Stinky Breath? Maybe it’s A coated tongue

Have you ever taken a peek at the back of your tongue and noticed a white, yellow, or brownish plaque coating your tongue? Have you also been told, or noticed, that your breath is a little unpleasant? This could be a case of coated tongue.

To be fair, a malodor coming from your mouth (halitosis) can stem from a whole host of other issues: dry mouth, smoking, dental cavities, gum disease, open tooth extraction sites, and dental plaque can all contribute to the stink1. It can also come from places other than your mouth e.g. lungs, nose, the digestive system2, and of course that garlic bread you ate. But, if these other options that can cause bad breath are ruled out, a coated tongue may be to blame3.

The halitosis is thought to stem from volatile sulphur compounds which are produced as a by-product from the bacteria that live in stagnant areas of our mouths4. Other than cavities and gum disease, the back of the tongue can become a stagnant area if not cleaned properly–hence leading to the coated tongue. This stagnant area is a build up of bad bacteria, dead cells, and maybe even food debris.

One way to combat this build up on the tongue is by brushing your tongue when you brush your teeth. Tongue scrapers can also be purchased and used to help reduce the build up. Studies have shown that cleaning a coated tongue, when there is halitosis, can help to relieve the stink5. If you or your friends, family, significant other, pets, e.t.c notice that your breath has an interesting funk, head over to your dentist to get it checked out. If a funny smell is not an issue, but the appearance of the coated build up is, tongue hygiene should still solve this problem.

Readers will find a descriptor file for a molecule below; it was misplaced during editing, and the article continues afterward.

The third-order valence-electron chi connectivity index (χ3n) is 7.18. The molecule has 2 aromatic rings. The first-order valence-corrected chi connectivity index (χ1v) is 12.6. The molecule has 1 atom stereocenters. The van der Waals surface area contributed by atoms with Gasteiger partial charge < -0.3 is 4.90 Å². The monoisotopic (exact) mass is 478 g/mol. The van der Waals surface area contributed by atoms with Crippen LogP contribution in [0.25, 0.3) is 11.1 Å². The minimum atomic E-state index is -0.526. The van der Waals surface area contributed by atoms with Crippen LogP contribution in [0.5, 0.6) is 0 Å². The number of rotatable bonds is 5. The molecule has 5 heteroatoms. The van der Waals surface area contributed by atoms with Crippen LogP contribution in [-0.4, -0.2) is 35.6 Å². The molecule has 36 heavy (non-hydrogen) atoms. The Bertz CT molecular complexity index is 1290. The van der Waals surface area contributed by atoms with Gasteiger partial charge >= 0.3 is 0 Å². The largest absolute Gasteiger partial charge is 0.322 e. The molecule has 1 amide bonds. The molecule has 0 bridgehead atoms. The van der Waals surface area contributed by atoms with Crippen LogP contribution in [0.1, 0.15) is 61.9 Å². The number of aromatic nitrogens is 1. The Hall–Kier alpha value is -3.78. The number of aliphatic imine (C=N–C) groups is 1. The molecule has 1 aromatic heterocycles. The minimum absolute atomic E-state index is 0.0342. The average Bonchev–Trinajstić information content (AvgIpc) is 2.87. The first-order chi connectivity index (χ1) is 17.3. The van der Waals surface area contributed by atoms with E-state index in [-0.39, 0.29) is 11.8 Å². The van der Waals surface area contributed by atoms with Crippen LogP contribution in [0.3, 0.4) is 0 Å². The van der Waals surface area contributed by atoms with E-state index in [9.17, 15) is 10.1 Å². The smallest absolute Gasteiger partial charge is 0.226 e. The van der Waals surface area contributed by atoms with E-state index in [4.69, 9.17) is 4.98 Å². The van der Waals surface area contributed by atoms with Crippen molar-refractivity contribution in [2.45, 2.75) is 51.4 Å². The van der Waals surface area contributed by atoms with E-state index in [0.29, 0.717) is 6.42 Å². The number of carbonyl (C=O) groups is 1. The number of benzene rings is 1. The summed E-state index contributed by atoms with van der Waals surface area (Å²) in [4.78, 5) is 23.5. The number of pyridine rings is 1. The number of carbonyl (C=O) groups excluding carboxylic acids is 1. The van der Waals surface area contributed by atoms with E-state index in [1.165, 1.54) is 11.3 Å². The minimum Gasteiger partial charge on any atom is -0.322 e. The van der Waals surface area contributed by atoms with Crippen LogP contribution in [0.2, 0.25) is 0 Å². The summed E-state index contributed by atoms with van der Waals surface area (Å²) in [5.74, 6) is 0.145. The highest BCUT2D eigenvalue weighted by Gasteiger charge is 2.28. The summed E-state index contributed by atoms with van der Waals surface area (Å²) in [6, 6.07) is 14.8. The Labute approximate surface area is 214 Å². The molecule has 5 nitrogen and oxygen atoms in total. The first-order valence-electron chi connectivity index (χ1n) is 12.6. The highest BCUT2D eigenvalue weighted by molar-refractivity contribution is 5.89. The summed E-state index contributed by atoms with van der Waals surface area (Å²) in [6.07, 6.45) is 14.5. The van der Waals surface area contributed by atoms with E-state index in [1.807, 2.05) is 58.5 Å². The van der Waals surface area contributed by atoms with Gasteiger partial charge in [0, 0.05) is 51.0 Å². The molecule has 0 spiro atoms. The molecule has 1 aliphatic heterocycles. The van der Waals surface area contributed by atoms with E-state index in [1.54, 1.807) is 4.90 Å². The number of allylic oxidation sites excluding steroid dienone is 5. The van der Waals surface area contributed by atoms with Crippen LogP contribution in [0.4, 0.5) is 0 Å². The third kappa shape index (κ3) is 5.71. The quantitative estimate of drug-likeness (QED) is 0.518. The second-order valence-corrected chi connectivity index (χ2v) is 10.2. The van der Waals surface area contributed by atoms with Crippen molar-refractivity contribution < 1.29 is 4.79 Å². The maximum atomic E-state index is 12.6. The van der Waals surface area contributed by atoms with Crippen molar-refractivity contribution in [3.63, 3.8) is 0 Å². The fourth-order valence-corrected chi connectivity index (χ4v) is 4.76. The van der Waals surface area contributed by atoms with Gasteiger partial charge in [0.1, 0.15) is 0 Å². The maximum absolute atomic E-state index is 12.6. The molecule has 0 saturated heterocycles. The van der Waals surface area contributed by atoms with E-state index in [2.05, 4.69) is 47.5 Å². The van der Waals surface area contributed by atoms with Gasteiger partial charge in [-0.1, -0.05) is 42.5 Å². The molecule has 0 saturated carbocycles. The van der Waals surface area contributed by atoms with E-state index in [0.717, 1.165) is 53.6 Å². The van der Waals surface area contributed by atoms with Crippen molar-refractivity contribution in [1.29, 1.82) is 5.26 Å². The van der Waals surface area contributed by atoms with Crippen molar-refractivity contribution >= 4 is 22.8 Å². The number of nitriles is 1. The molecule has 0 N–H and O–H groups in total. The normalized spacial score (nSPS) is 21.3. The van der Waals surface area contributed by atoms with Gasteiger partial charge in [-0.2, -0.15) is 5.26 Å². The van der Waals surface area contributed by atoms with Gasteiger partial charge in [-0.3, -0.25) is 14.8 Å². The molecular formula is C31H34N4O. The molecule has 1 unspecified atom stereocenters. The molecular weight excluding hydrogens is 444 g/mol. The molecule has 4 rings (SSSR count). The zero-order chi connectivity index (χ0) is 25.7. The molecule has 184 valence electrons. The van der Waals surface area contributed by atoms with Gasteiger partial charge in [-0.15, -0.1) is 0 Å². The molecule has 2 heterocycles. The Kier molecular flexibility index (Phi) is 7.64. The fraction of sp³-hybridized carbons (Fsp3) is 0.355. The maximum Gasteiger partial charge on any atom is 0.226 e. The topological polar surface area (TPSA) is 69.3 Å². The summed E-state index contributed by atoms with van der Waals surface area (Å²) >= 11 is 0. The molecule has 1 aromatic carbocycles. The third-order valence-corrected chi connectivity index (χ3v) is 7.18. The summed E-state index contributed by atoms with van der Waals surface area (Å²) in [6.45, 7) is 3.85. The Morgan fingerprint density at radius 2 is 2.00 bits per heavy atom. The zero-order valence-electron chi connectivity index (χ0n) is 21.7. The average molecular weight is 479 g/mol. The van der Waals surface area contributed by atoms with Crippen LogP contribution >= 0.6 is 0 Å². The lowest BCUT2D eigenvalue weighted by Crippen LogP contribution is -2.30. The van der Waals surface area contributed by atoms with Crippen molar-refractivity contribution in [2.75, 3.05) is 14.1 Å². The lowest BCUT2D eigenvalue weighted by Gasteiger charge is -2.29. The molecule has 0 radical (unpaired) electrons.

Summary: Bad bacteria, debris, dead cells, can buildup on your tongue. All of this, when not cleaned off properly, can lead to bad breath. Check with your dentist to see if a coated tongue is to blame.

You can of course use a toothbrush to clean your tongue but if something a little extra, try out a tongue scraper! Check out the link below

GUM – 10070942302316 Dual Action Tongue Cleaner Brush and Scraper (Colors May Vary) (Pack of 6)

  1. American Dental Assocation. (2012, September). Bad Breath: Causes and Tips for Controlling It. Retrieved from For the Dental Patient: https://jada.ada.org/action/showPdf?pii=S0002-8177%2814%2961845-6
  2. 2. Kinberg S, Stein M, Zion N, Shaoul R. The gastrointestinal aspects of halitosis. Canadian Journal of Gastroenterology 2010;24(9):552-556.
  3. Lee, P. P., Mak, W. Y., & Newsome, P. (2004). The aetiology and treatment of oral halitosis: an update. Hong Kong medical journal = Xianggang yi xue za zhi10(6), 414–418.
  4. Lee, P. P., Mak, W. Y., & Newsome, P. (2004). The aetiology and treatment of oral halitosis: an update. Hong Kong medical journal = Xianggang yi xue za zhi10(6), 414–418.
  5. De Boever, E. H., & Loesche, W. J. (1995). Assessing the contribution of anaerobic microflora of the tongue to oral malodor. Journal of the American Dental Association (1939)126(10), 1384–1393. https://doi.org/10.14219/jada.archive.1995.0049

The Author of this post does not assume any liability for any injury and/or damage to persons or property as a matter of products liability, malpractice, negligence, or otherwise, or from any use or operation of any methods, instructions or ideas contained. The foregoing parties will not be liable for any direct, special, indirect, incidental, consequential, or punitive damages as a result of the reader’s use of this information.

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